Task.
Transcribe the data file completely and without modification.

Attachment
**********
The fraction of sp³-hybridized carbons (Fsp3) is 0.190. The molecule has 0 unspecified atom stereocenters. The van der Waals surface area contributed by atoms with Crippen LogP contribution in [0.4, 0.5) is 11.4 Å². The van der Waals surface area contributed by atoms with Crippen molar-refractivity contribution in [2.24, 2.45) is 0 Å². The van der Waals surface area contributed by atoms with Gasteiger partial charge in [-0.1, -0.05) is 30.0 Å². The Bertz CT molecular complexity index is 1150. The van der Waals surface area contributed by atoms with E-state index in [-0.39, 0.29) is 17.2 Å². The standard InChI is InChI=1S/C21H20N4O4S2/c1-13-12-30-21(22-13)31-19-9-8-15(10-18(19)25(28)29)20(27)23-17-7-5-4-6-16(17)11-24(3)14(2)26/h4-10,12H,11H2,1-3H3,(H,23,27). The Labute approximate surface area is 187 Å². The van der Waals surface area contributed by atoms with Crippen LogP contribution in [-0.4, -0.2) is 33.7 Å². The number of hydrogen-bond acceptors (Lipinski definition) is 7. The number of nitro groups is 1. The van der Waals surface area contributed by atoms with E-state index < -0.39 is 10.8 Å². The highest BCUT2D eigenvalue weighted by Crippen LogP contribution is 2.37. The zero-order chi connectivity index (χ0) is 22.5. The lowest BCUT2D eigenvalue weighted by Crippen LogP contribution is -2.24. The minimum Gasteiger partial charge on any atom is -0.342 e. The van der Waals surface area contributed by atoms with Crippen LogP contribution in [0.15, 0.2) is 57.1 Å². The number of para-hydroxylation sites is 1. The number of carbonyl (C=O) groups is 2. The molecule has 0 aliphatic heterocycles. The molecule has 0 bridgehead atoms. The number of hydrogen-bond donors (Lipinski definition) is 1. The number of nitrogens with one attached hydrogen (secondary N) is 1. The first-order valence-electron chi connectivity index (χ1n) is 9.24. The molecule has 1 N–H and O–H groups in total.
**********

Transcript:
The fraction of sp³-hybridized carbons (Fsp3) is 0.190. The molecule has 0 unspecified atom stereocenters. The van der Waals surface area contributed by atoms with Crippen LogP contribution in [0.4, 0.5) is 11.4 Å². The van der Waals surface area contributed by atoms with Crippen molar-refractivity contribution in [2.24, 2.45) is 0 Å². The van der Waals surface area contributed by atoms with Gasteiger partial charge in [-0.1, -0.05) is 30.0 Å². The Bertz CT molecular complexity index is 1150. The van der Waals surface area contributed by atoms with E-state index in [-0.39, 0.29) is 17.2 Å². The standard InChI is InChI=1S/C21H20N4O4S2/c1-13-12-30-21(22-13)31-19-9-8-15(10-18(19)25(28)29)20(27)23-17-7-5-4-6-16(17)11-24(3)14(2)26/h4-10,12H,11H2,1-3H3,(H,23,27). The Labute approximate surface area is 187 Å². The van der Waals surface area contributed by atoms with Crippen LogP contribution in [-0.4, -0.2) is 33.7 Å². The number of hydrogen-bond acceptors (Lipinski definition) is 7. The number of nitro groups is 1. The van der Waals surface area contributed by atoms with E-state index < -0.39 is 10.8 Å². The highest BCUT2D eigenvalue weighted by Crippen LogP contribution is 2.37. The zero-order chi connectivity index (χ0) is 22.5. The lowest BCUT2D eigenvalue weighted by Crippen LogP contribution is -2.24. The minimum Gasteiger partial charge on any atom is -0.342 e. The van der Waals surface area contributed by atoms with Crippen LogP contribution in [0.15, 0.2) is 57.1 Å². The number of para-hydroxylation sites is 1. The number of carbonyl (C=O) groups is 2. The molecule has 0 aliphatic heterocycles. The molecule has 0 bridgehead atoms. The number of hydrogen-bond donors (Lipinski definition) is 1. The number of nitrogens with one attached hydrogen (secondary N) is 1. The first-order valence-electron chi connectivity index (χ1n) is 9.24. The molecule has 1 N–H and O–H groups in total.